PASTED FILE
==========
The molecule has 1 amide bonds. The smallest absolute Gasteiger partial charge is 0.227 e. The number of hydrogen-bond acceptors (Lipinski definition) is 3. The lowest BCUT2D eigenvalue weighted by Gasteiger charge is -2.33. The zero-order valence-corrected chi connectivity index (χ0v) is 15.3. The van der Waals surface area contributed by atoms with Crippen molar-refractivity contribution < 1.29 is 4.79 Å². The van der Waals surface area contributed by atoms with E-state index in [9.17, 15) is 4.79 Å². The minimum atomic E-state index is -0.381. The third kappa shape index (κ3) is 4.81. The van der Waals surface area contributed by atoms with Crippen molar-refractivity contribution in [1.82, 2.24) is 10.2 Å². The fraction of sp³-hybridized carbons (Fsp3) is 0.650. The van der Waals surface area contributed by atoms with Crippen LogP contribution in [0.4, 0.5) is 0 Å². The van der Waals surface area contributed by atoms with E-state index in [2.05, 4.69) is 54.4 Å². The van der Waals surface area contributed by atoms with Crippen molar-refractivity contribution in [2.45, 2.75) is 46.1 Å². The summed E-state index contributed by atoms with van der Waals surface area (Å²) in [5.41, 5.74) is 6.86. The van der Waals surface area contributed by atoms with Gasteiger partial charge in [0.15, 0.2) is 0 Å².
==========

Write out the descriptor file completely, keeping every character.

The molecule has 1 amide bonds. The smallest absolute Gasteiger partial charge is 0.227 e. The number of hydrogen-bond acceptors (Lipinski definition) is 3. The lowest BCUT2D eigenvalue weighted by Gasteiger charge is -2.33. The zero-order valence-corrected chi connectivity index (χ0v) is 15.3. The van der Waals surface area contributed by atoms with Crippen molar-refractivity contribution < 1.29 is 4.79 Å². The van der Waals surface area contributed by atoms with E-state index in [9.17, 15) is 4.79 Å². The minimum atomic E-state index is -0.381. The third kappa shape index (κ3) is 4.81. The van der Waals surface area contributed by atoms with Crippen molar-refractivity contribution in [1.82, 2.24) is 10.2 Å². The fraction of sp³-hybridized carbons (Fsp3) is 0.650. The van der Waals surface area contributed by atoms with Crippen LogP contribution in [0.4, 0.5) is 0 Å². The van der Waals surface area contributed by atoms with E-state index in [2.05, 4.69) is 54.4 Å². The van der Waals surface area contributed by atoms with Crippen molar-refractivity contribution in [2.45, 2.75) is 46.1 Å². The summed E-state index contributed by atoms with van der Waals surface area (Å²) in [5.41, 5.74) is 6.86. The van der Waals surface area contributed by atoms with Gasteiger partial charge in [0.15, 0.2) is 0 Å².